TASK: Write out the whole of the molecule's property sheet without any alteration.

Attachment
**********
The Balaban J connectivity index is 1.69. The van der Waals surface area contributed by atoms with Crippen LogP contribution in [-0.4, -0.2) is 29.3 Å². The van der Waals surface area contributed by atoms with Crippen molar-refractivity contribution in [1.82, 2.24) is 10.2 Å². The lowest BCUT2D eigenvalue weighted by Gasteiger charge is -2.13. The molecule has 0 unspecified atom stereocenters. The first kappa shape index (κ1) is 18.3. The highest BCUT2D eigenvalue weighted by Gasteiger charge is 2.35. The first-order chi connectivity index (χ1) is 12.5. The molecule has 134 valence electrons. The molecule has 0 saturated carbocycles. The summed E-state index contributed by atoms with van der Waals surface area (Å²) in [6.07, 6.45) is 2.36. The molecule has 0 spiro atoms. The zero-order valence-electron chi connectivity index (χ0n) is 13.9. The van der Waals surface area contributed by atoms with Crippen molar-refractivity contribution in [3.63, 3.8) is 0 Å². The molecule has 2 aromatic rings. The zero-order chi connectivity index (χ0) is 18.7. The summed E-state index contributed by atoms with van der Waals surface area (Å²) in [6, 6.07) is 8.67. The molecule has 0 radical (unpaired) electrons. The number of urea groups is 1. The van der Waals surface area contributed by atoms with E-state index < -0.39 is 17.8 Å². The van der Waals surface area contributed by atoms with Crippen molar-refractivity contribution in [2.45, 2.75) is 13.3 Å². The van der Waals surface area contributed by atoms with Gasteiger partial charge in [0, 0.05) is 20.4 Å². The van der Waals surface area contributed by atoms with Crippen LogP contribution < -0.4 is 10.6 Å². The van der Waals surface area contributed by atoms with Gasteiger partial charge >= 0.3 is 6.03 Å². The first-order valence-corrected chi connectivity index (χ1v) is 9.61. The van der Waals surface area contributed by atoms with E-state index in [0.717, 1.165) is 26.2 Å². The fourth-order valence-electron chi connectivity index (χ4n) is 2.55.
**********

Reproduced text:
The Balaban J connectivity index is 1.69. The van der Waals surface area contributed by atoms with Crippen LogP contribution in [-0.4, -0.2) is 29.3 Å². The van der Waals surface area contributed by atoms with Crippen molar-refractivity contribution in [1.82, 2.24) is 10.2 Å². The lowest BCUT2D eigenvalue weighted by Gasteiger charge is -2.13. The molecule has 0 unspecified atom stereocenters. The first kappa shape index (κ1) is 18.3. The highest BCUT2D eigenvalue weighted by Gasteiger charge is 2.35. The first-order chi connectivity index (χ1) is 12.5. The molecule has 134 valence electrons. The molecule has 0 saturated carbocycles. The summed E-state index contributed by atoms with van der Waals surface area (Å²) in [6.07, 6.45) is 2.36. The molecule has 0 spiro atoms. The zero-order valence-electron chi connectivity index (χ0n) is 13.9. The van der Waals surface area contributed by atoms with Crippen molar-refractivity contribution in [3.63, 3.8) is 0 Å². The molecule has 2 aromatic rings. The zero-order chi connectivity index (χ0) is 18.7. The summed E-state index contributed by atoms with van der Waals surface area (Å²) in [6, 6.07) is 8.67. The molecule has 0 radical (unpaired) electrons. The number of urea groups is 1. The van der Waals surface area contributed by atoms with E-state index < -0.39 is 17.8 Å². The van der Waals surface area contributed by atoms with Crippen molar-refractivity contribution in [2.45, 2.75) is 13.3 Å². The van der Waals surface area contributed by atoms with Gasteiger partial charge in [0, 0.05) is 20.4 Å². The van der Waals surface area contributed by atoms with Crippen LogP contribution < -0.4 is 10.6 Å². The van der Waals surface area contributed by atoms with Gasteiger partial charge >= 0.3 is 6.03 Å². The first-order valence-corrected chi connectivity index (χ1v) is 9.61. The van der Waals surface area contributed by atoms with E-state index in [0.717, 1.165) is 26.2 Å². The fourth-order valence-electron chi connectivity index (χ4n) is 2.55.